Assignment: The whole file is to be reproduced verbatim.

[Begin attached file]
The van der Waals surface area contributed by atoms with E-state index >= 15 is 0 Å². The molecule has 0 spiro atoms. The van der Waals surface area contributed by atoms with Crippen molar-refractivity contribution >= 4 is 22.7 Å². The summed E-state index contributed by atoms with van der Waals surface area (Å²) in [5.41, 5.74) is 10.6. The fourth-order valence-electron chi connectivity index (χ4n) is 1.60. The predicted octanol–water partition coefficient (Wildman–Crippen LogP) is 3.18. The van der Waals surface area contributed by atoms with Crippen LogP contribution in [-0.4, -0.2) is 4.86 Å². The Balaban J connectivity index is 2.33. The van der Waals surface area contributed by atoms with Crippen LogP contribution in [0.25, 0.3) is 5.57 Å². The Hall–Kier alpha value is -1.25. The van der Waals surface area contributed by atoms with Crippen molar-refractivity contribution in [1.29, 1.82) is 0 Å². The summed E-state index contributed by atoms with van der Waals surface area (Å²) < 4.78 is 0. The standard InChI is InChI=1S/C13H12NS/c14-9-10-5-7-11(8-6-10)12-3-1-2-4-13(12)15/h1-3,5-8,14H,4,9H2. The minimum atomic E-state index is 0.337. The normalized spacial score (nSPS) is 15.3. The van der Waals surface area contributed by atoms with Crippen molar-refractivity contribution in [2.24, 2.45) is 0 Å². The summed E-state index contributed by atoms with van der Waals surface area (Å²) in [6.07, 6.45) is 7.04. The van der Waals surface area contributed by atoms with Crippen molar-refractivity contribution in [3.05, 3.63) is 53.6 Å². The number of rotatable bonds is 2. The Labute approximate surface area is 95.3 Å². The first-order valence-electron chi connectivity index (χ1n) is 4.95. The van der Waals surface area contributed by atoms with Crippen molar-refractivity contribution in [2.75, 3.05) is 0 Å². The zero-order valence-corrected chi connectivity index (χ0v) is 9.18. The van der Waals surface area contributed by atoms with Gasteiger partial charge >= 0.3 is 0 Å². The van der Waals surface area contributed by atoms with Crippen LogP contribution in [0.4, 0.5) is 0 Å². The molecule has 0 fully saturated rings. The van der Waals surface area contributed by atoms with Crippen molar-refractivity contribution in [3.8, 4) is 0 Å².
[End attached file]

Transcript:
The van der Waals surface area contributed by atoms with E-state index >= 15 is 0 Å². The molecule has 0 spiro atoms. The van der Waals surface area contributed by atoms with Crippen molar-refractivity contribution >= 4 is 22.7 Å². The summed E-state index contributed by atoms with van der Waals surface area (Å²) in [5.41, 5.74) is 10.6. The fourth-order valence-electron chi connectivity index (χ4n) is 1.60. The predicted octanol–water partition coefficient (Wildman–Crippen LogP) is 3.18. The van der Waals surface area contributed by atoms with Crippen LogP contribution in [-0.4, -0.2) is 4.86 Å². The Balaban J connectivity index is 2.33. The van der Waals surface area contributed by atoms with Crippen LogP contribution in [0.25, 0.3) is 5.57 Å². The Hall–Kier alpha value is -1.25. The van der Waals surface area contributed by atoms with Crippen molar-refractivity contribution in [1.29, 1.82) is 0 Å². The summed E-state index contributed by atoms with van der Waals surface area (Å²) < 4.78 is 0. The standard InChI is InChI=1S/C13H12NS/c14-9-10-5-7-11(8-6-10)12-3-1-2-4-13(12)15/h1-3,5-8,14H,4,9H2. The minimum atomic E-state index is 0.337. The normalized spacial score (nSPS) is 15.3. The van der Waals surface area contributed by atoms with Crippen molar-refractivity contribution in [2.24, 2.45) is 0 Å². The summed E-state index contributed by atoms with van der Waals surface area (Å²) in [6.07, 6.45) is 7.04. The van der Waals surface area contributed by atoms with Crippen molar-refractivity contribution in [3.05, 3.63) is 53.6 Å². The number of rotatable bonds is 2. The Labute approximate surface area is 95.3 Å². The first-order valence-electron chi connectivity index (χ1n) is 4.95. The van der Waals surface area contributed by atoms with Crippen molar-refractivity contribution in [2.75, 3.05) is 0 Å². The zero-order valence-corrected chi connectivity index (χ0v) is 9.18. The van der Waals surface area contributed by atoms with Gasteiger partial charge >= 0.3 is 0 Å². The van der Waals surface area contributed by atoms with Crippen LogP contribution in [0.4, 0.5) is 0 Å². The molecule has 0 fully saturated rings. The van der Waals surface area contributed by atoms with Crippen molar-refractivity contribution in [3.8, 4) is 0 Å².